A white cloud of water rushes up the tall side of the carrier and falls like a cloudburst on deck; a second convulsion of the sea; and then the third rises—collapses—as red flames spurt up from below and spread over the carrier. Little figures dressed in white begin abandoning ship, as the submarine dives. The attacking cruisers unload patterns of depth charges in a furious effort to burst open the narrow hull. Another sub has also crept up for a similar attack at this time, but is unable to close because of the intense anti-submarine measures. She is forced to dive and is heavily depth-charged.
It’s mid-afternoon and the submarine carefully raises her periscope, the eye slowly rotates and picks up the Soryu, lonely and big, burning fiercely against the sky, deserted by all escorting vessels. At 6:40 heavy under-water explosions occur on the ship, shaking the watching sub with depth-charge intensity. Heavy black smoke explodes up and mushrooms over the red-hot hull. An hour later the submarine surfaces and can make out a great oil slick, but no Soryu, no smoke, no flame.
USS Yorktown, June 4th
To go back to early morning, the Task Force had picked up a twin float Jap seaplane to the southard, which probably reported our formation’s position.
The Japanese had refueled their planes, and the Kaga and the Akagi were just ready to launch them to attack our carriers, when the Yorktown and the Enterprise dive bombers spoiled their pretty plans by catching them flat-footed and destroying them on deck, as we have seen through the eyes of the Ensign.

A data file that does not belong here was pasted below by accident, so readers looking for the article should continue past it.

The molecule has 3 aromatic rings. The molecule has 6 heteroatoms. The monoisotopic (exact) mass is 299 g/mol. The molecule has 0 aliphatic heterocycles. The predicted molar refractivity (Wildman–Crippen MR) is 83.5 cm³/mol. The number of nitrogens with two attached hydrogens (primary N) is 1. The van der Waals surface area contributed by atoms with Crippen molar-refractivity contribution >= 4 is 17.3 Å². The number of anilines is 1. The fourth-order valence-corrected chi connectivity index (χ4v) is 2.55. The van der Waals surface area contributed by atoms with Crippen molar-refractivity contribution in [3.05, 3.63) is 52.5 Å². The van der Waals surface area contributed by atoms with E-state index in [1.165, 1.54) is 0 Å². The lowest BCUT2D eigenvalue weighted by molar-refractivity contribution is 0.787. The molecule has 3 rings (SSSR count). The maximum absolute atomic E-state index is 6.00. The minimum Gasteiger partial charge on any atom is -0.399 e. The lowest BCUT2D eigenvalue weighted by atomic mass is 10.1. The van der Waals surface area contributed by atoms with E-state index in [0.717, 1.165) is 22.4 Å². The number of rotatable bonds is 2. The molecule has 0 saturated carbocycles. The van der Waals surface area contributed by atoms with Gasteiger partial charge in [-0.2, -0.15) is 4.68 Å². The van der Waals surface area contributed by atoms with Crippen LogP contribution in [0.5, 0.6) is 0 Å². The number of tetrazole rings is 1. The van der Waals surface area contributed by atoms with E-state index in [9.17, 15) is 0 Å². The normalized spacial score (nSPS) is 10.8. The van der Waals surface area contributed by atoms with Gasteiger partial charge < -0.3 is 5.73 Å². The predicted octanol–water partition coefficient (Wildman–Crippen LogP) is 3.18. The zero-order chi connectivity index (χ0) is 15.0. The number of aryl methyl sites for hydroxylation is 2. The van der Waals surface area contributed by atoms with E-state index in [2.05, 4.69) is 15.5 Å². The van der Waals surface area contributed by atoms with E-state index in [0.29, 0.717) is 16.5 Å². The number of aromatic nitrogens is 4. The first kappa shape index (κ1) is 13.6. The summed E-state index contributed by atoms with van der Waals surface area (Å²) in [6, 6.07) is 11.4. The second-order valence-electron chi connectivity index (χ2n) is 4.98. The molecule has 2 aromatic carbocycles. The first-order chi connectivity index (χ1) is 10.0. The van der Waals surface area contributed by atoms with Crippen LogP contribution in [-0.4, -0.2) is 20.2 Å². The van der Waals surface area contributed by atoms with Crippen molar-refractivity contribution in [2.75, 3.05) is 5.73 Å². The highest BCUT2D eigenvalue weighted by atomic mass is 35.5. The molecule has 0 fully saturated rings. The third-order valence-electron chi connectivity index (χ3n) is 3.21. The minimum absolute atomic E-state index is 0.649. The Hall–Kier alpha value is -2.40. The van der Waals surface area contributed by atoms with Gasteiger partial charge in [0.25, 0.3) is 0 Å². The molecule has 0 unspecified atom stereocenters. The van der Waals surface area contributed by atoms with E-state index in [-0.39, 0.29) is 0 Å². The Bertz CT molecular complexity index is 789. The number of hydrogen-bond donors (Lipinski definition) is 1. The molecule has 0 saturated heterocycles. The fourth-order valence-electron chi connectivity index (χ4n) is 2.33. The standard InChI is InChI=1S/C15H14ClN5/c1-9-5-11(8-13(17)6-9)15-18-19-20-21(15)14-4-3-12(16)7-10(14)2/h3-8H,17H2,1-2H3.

Lacking complete information on the number and location of the enemy carriers, near noon the Yorktown launches scouts to search. The sound of their motors has hardly died, when other scouts pick up many planes approaching from the westward.
The Combat Air Patrol of fighters locates the enemy roaring in at 9,000 feet. Here come eighteen Jap dive bombers, protected by eighteen fighters. Our Navy fighters immediately drive in for the attack against these three-to-one odds, shooting down eleven bombers. From time to time in the midst of this blasting melee, seven Jap planes break out and dive through the Yorktown’s anti-aircraft fire. The old veteran of the Coral Sea is sending up a terrific barrage. The set faces of the gunners see the first three Japs come whining down, dead at them. One is caught by a five-inch burst and disintegrates into a shower of metal splinters. The second, staggering under the rain of steel, drops its bomb, missing widely, and plunges after it as if to retrieve it. The third gets close in and is cut into fragments by the automatic gunfire, leaving the bomb unlaunched in mid-air. Down it tumbles, exploding on the flight deck just abaft the island, wiping out two I .I mount crews with a blinding flash.